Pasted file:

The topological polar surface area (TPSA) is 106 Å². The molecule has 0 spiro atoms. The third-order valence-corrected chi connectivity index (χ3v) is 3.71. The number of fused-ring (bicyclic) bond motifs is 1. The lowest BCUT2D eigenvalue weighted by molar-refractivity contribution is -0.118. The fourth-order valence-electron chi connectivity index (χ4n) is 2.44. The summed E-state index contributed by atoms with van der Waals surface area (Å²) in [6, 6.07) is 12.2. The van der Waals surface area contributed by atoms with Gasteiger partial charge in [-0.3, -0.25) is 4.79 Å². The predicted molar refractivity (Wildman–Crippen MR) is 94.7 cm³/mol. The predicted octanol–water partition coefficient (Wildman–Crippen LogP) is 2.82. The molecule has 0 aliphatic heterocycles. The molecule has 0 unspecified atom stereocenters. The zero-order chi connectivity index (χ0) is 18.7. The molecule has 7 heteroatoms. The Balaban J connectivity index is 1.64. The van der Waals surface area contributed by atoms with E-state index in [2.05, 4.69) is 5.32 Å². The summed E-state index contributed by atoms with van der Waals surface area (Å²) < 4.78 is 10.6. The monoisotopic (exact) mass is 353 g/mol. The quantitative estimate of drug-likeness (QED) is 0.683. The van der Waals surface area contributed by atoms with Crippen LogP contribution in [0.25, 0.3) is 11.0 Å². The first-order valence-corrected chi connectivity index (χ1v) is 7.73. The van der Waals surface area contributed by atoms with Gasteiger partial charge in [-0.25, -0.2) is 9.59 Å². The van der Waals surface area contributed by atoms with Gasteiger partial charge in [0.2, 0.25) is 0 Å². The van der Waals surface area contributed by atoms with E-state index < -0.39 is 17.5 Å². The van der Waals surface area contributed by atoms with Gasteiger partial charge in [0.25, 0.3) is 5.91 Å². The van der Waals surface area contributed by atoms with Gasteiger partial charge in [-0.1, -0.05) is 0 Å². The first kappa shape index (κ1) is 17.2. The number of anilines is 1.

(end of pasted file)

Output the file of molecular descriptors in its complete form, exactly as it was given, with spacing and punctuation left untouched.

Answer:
The topological polar surface area (TPSA) is 106 Å². The molecule has 0 spiro atoms. The third-order valence-corrected chi connectivity index (χ3v) is 3.71. The number of fused-ring (bicyclic) bond motifs is 1. The lowest BCUT2D eigenvalue weighted by molar-refractivity contribution is -0.118. The fourth-order valence-electron chi connectivity index (χ4n) is 2.44. The summed E-state index contributed by atoms with van der Waals surface area (Å²) in [6, 6.07) is 12.2. The van der Waals surface area contributed by atoms with Gasteiger partial charge in [-0.3, -0.25) is 4.79 Å². The predicted molar refractivity (Wildman–Crippen MR) is 94.7 cm³/mol. The predicted octanol–water partition coefficient (Wildman–Crippen LogP) is 2.82. The molecule has 0 aliphatic heterocycles. The molecule has 0 unspecified atom stereocenters. The zero-order chi connectivity index (χ0) is 18.7. The molecule has 7 heteroatoms. The Balaban J connectivity index is 1.64. The van der Waals surface area contributed by atoms with E-state index in [2.05, 4.69) is 5.32 Å². The summed E-state index contributed by atoms with van der Waals surface area (Å²) < 4.78 is 10.6. The monoisotopic (exact) mass is 353 g/mol. The quantitative estimate of drug-likeness (QED) is 0.683. The van der Waals surface area contributed by atoms with Crippen LogP contribution in [0.25, 0.3) is 11.0 Å². The first-order valence-corrected chi connectivity index (χ1v) is 7.73. The van der Waals surface area contributed by atoms with Gasteiger partial charge in [-0.25, -0.2) is 9.59 Å². The van der Waals surface area contributed by atoms with Gasteiger partial charge in [0.2, 0.25) is 0 Å². The van der Waals surface area contributed by atoms with E-state index < -0.39 is 17.5 Å². The van der Waals surface area contributed by atoms with Gasteiger partial charge in [0.25, 0.3) is 5.91 Å². The van der Waals surface area contributed by atoms with Gasteiger partial charge in [-0.1, -0.05) is 0 Å². The first kappa shape index (κ1) is 17.2. The number of anilines is 1.